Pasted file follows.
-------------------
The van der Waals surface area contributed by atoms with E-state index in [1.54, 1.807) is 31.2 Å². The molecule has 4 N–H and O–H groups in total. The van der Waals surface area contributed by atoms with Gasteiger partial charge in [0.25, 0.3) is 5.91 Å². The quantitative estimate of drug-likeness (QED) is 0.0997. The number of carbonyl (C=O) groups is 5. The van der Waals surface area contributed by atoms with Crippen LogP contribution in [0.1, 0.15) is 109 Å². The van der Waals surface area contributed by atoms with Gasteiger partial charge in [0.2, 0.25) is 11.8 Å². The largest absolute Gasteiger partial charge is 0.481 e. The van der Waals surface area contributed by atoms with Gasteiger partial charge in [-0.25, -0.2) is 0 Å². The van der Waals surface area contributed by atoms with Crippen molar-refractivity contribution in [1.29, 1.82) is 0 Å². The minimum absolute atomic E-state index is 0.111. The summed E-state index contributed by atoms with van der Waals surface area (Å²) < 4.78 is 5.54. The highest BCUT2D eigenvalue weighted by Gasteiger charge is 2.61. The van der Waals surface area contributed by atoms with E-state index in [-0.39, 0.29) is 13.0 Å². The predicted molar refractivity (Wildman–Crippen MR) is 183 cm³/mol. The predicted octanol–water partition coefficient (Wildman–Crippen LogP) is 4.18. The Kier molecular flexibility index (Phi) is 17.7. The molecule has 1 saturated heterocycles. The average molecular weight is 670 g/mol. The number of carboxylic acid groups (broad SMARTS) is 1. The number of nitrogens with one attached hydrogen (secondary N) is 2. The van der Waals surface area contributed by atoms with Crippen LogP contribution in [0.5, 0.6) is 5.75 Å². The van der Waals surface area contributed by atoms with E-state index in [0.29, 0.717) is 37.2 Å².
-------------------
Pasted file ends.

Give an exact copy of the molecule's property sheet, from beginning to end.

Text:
The van der Waals surface area contributed by atoms with E-state index in [1.54, 1.807) is 31.2 Å². The molecule has 4 N–H and O–H groups in total. The van der Waals surface area contributed by atoms with Gasteiger partial charge in [0.25, 0.3) is 5.91 Å². The quantitative estimate of drug-likeness (QED) is 0.0997. The number of carbonyl (C=O) groups is 5. The van der Waals surface area contributed by atoms with Crippen LogP contribution in [0.1, 0.15) is 109 Å². The van der Waals surface area contributed by atoms with Gasteiger partial charge in [0.2, 0.25) is 11.8 Å². The largest absolute Gasteiger partial charge is 0.481 e. The van der Waals surface area contributed by atoms with Gasteiger partial charge in [-0.25, -0.2) is 0 Å². The van der Waals surface area contributed by atoms with Crippen molar-refractivity contribution in [1.29, 1.82) is 0 Å². The minimum absolute atomic E-state index is 0.111. The summed E-state index contributed by atoms with van der Waals surface area (Å²) < 4.78 is 5.54. The highest BCUT2D eigenvalue weighted by Gasteiger charge is 2.61. The van der Waals surface area contributed by atoms with E-state index in [-0.39, 0.29) is 13.0 Å². The predicted molar refractivity (Wildman–Crippen MR) is 183 cm³/mol. The predicted octanol–water partition coefficient (Wildman–Crippen LogP) is 4.18. The Kier molecular flexibility index (Phi) is 17.7. The molecule has 1 saturated heterocycles. The average molecular weight is 670 g/mol. The number of carboxylic acid groups (broad SMARTS) is 1. The number of nitrogens with one attached hydrogen (secondary N) is 2. The van der Waals surface area contributed by atoms with Crippen LogP contribution in [0.5, 0.6) is 5.75 Å². The van der Waals surface area contributed by atoms with E-state index in [0.29, 0.717) is 37.2 Å².